It is sometimes known affectionately as the Grauniad because it was noted for typographical errors in the past, including mis-spelling its own name once in the 1970s.
Manchester in 1821 by a group on non-conformist businessmen headed by John Edward Taylor. The first edition was published on May 5, 1821, and it became a daily paper in 1855.
In June 1936, to avoid death duty ownership of the paper was passed to the Scott Trust (named after the last owner - John Russell Scott, who was the first chairman of the Trust). The paper was then noted for its eccentric style, its moralising and its detached attitude to its finances.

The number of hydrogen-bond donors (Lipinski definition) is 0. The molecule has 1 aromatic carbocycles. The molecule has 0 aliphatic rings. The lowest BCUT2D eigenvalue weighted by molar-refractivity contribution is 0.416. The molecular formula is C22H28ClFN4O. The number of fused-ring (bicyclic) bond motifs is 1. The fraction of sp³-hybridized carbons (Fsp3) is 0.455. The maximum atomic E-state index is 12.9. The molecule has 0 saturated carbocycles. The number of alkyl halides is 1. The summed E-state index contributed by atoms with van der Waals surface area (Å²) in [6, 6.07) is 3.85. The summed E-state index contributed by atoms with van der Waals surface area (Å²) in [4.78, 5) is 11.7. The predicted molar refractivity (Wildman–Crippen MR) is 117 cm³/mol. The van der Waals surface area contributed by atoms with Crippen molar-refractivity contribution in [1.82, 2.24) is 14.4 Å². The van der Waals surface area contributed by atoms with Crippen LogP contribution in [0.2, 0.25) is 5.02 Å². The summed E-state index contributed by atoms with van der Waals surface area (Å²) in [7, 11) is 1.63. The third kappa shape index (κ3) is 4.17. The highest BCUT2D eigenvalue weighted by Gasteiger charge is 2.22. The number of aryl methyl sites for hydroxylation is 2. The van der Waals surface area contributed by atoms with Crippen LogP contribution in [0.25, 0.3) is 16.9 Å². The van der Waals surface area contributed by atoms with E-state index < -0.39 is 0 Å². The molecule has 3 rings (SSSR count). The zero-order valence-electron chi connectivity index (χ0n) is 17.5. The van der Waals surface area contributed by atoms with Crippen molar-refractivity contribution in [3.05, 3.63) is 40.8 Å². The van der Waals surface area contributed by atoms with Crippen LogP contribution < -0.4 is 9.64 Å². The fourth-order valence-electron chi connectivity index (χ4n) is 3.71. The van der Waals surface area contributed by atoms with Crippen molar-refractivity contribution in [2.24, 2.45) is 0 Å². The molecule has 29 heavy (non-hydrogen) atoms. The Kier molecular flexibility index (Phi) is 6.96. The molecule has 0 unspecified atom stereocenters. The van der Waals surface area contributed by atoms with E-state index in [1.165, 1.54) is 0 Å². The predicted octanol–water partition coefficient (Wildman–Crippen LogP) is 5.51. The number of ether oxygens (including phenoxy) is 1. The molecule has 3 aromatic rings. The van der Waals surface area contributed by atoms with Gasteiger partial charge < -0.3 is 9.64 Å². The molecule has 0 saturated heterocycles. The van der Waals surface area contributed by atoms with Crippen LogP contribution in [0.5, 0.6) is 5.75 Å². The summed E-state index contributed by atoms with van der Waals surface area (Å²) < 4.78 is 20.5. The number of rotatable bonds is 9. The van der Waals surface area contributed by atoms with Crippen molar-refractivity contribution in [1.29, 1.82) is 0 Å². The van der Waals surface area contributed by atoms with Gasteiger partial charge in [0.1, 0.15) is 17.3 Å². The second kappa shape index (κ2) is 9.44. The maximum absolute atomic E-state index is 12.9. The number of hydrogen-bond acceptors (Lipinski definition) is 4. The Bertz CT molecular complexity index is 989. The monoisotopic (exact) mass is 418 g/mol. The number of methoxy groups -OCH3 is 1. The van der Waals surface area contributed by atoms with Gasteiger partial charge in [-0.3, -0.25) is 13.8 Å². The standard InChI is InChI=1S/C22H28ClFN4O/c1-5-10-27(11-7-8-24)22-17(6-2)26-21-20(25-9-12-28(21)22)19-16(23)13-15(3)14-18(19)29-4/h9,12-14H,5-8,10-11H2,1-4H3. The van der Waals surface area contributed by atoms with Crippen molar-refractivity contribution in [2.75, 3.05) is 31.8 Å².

In 1964 the paper moved to London, losing some of its regional agenda but heavily subsidized bysalesof the Manchester Evening News. The financial position remained extremely poor into the 1970s, at one time it was in merger talks with The Times. The paper consolidated its left-wing stance during the 1970s and 1980s but was both shocked and revitalised by the launch of The Independent in 1986 which challenged for similar readers and provoked the entire broadsheet industry into a fight for circulation. In 1988 The Guardian had a significant redesign, as well as improving the quality of its print and cutting down on the typographical errors that had previously characterized it. The paper declined to participate in the broadsheet 'price war' started by Rupert Murdoch's The Times in 1993.